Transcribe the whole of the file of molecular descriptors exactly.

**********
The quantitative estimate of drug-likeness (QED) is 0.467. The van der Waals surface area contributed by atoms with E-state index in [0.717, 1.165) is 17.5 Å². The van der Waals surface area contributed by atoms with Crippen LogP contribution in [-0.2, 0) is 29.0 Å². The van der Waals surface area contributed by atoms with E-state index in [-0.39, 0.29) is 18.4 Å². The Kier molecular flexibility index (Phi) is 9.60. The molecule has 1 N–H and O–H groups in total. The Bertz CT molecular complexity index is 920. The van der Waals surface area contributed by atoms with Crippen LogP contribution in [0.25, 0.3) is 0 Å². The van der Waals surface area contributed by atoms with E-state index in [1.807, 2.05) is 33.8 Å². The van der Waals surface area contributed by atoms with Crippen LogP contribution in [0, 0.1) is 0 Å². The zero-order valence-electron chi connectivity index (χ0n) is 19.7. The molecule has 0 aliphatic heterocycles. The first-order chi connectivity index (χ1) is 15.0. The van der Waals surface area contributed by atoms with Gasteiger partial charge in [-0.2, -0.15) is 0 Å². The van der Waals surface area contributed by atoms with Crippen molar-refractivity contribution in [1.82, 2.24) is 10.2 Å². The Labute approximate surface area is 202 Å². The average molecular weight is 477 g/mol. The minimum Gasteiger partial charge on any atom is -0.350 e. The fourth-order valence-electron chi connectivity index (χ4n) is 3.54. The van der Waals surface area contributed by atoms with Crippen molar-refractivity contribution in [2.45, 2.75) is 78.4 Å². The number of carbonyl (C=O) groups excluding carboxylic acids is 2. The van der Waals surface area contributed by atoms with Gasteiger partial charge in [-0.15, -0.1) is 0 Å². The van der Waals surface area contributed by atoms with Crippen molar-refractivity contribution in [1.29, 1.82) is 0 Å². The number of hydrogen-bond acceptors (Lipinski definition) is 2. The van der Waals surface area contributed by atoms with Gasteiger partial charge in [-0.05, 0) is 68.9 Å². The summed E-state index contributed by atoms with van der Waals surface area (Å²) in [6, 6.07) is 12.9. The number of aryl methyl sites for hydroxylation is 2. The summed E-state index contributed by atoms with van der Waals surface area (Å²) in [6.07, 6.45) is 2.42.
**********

The quantitative estimate of drug-likeness (QED) is 0.467. The van der Waals surface area contributed by atoms with E-state index in [0.717, 1.165) is 17.5 Å². The van der Waals surface area contributed by atoms with Crippen LogP contribution in [-0.2, 0) is 29.0 Å². The van der Waals surface area contributed by atoms with E-state index in [-0.39, 0.29) is 18.4 Å². The Kier molecular flexibility index (Phi) is 9.60. The molecule has 1 N–H and O–H groups in total. The Bertz CT molecular complexity index is 920. The van der Waals surface area contributed by atoms with Crippen LogP contribution in [0.25, 0.3) is 0 Å². The van der Waals surface area contributed by atoms with E-state index in [1.807, 2.05) is 33.8 Å². The van der Waals surface area contributed by atoms with Crippen LogP contribution in [0, 0.1) is 0 Å². The zero-order valence-electron chi connectivity index (χ0n) is 19.7. The molecule has 0 aliphatic heterocycles. The first-order chi connectivity index (χ1) is 15.0. The van der Waals surface area contributed by atoms with Gasteiger partial charge in [-0.2, -0.15) is 0 Å². The van der Waals surface area contributed by atoms with Crippen molar-refractivity contribution in [1.82, 2.24) is 10.2 Å². The Labute approximate surface area is 202 Å². The average molecular weight is 477 g/mol. The minimum Gasteiger partial charge on any atom is -0.350 e. The fourth-order valence-electron chi connectivity index (χ4n) is 3.54. The van der Waals surface area contributed by atoms with Crippen molar-refractivity contribution in [2.45, 2.75) is 78.4 Å². The number of carbonyl (C=O) groups excluding carboxylic acids is 2. The van der Waals surface area contributed by atoms with Gasteiger partial charge in [-0.15, -0.1) is 0 Å². The van der Waals surface area contributed by atoms with Crippen molar-refractivity contribution in [1.29, 1.82) is 0 Å². The number of hydrogen-bond acceptors (Lipinski definition) is 2. The van der Waals surface area contributed by atoms with Gasteiger partial charge in [-0.05, 0) is 68.9 Å². The summed E-state index contributed by atoms with van der Waals surface area (Å²) in [6, 6.07) is 12.9. The number of aryl methyl sites for hydroxylation is 2. The summed E-state index contributed by atoms with van der Waals surface area (Å²) in [6.07, 6.45) is 2.42.